7 Rules To Run An Effective Meeting
How do most people think about meetings?
Type the phrase “meeting is a waste of time” on Google and you’ve got 196 million results. Some of the hardest critics are from top reputable business publications like Inc. or Business Insider.
Okay. You get the picture.
Love it or hate it, we must admit that businesses still need meetings to get a hold of people.
In the book “How to run a meeting”, Sir Antony Rupert Jay explains the capacity to share knowledge and experience among a group as “the social mind”, which has the creative power to produce better ideas, plans, and decisions than can a single individual, or a number of individual, who each working alone.
So the question here for leaders is “How to create a meeting environment in which people get engaged and fully contribute?”. There are 8 rules for effective meetings that we apply for every meeting at meetingpackage.
Rule #1. Always start with the purposes
Ask yourself this question: Why do we have to hold this meeting?
Typically, a meeting is very often the only occasion where the team or group exists and works as a unit.
However, thanks to collaboration tools like Slack or Google Hangout, people have the freedom to work wherever they want.
As the result, participants nowadays require that team meetings must bring obvious values for them or their work. And if you do not define the purposes of your meeting beforehand, you will risk losing your attendees.
According to Antony Jay, there are four typical meeting functions:
- The Informative-digestive function or “What should I know?” question includes progress report or presentation- to give the group up to date on the status of current projects.
- The constructive-originative function encourages participants to contribute their knowledge, experience, judgment, or ideas for a new plan, new strategy, new policy, or a new market approach. This function serves the question of “What shall we do?”
- The executive responsibilities function includes the task distribution and decision for the new item discussed in the constructive-originative function. In this stage, the main talking point is implementing the plan. It answers the question “How shall we do it?”
- The legislative framework relates to the system of rules and procedures which all activities has been building upon. Since changes to the framework can alter the current procedures of the organisation as a whole as well as individual status and long-term security, any decision made must have the consent of all team leaders or be left unresolved for further discussion.
A single productive meeting may include all 4 functions as the group proceeds through the agenda. Indeed, It is a useful exercise for the chairman to go through the agenda, writing beside each item which functions it is intended to fulfil. This exercise helps clarify what is expected from the discussion and help focus on which people to bring in and what questions to ask them.
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Rule #2. Set a clear agenda
Imagine a meeting where participants are unprepared, people veer off track and the topics discussed are a waste of everybody times — all is the result of poor agenda design.
An agenda, without any doubt, is the most important element for any meeting. A properly made agenda clarifies the objectives for participants and keeps everything on track.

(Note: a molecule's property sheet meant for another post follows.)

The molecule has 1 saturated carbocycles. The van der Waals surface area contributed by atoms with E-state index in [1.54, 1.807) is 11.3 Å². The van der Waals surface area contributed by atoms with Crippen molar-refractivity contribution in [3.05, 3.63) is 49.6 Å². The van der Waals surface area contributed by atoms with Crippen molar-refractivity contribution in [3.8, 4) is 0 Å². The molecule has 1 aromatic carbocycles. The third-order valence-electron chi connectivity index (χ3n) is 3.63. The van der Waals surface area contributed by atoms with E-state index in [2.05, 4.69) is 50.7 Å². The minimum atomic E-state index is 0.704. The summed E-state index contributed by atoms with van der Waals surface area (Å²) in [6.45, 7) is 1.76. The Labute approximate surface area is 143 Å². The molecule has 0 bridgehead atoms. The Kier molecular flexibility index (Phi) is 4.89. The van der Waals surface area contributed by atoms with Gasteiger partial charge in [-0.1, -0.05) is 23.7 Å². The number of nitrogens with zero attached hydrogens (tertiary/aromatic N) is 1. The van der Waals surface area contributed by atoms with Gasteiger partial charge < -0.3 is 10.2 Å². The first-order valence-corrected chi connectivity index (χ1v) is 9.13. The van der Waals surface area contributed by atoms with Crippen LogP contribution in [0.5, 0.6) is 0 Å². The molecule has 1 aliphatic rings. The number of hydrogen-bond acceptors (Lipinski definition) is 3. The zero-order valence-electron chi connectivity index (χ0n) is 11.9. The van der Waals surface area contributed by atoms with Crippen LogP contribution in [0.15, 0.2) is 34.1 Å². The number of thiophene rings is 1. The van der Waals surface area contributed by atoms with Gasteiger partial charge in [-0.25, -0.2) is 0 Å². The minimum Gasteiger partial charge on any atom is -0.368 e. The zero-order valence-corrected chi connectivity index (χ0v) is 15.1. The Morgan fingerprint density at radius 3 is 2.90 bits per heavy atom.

Still, there are reasons why meeting leaders still reluctant to apply agenda to meetings, mainly because of the amount of time invested in creating.
It does take times to slate out and make a clear timetable for all items of the meeting. But think about it this way, making a comprehensive agenda will help you to have a deep second look at whether or not you really need this meeting. It is completely useless to hold a meeting if an email can work wonder. Most managers are not aware of it until they have to sit down and set an agenda.
Antony insists that the fault that most people make when creating an agenda is keeping it unnecessarily brief and vague. Thus, meeting leaders should try to include some brief indication of the reason for each topic to be discussed. If there is one important item that affects the whole group, it is a good idea to single it out for special mention in a covering note.
Besides, it is essential for the chairman to circulate the agenda to everyone, but not too far. Two or three days before the meeting is reasonable.
Rule #3. Keep it small
A man, a woman, and a penguin walk into a meeting.
You might wonder “What is the penguin doing there?” Unless it’s a meeting about wildlife in Antartica or how overly cute level it is, the appearance of the penguin contributes nothing to your meeting.
The penguin is certainly lost. Now imagine your meeting bystanders.
Eric Schmidt, Google’s executive chairman, insists that meetings should only include people who are there to contribute
“Bystanders are wasting time that could be spent being productive, and too many eager participants lower the quality of the conversation”
An idea meeting, according to Schmidt, never has more than 8 people. Jeff Bezos — CEO of Amazon — set a rule for every company’s meeting called “The Two Pizza Rules” — if it takes more than two pizzas to feed a work group, then the team is too big.
Of course, the meeting organisers don’t need to obligate to these rules if he/she doesn’t need to. However, it requires the leaders to masterful organise the meeting. Sir Antony suggests that in case there is no way to get the amount of participants to a manageable size, the leader can:
- Break down into smaller meetings with each correspondent group
- Restructure the agenda so that people can leave and arrive during the break.
- Ask if on or two groups can thrash out some topics in advance so that only one of them needs to come in with its proposal.
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Rule #4. Less is more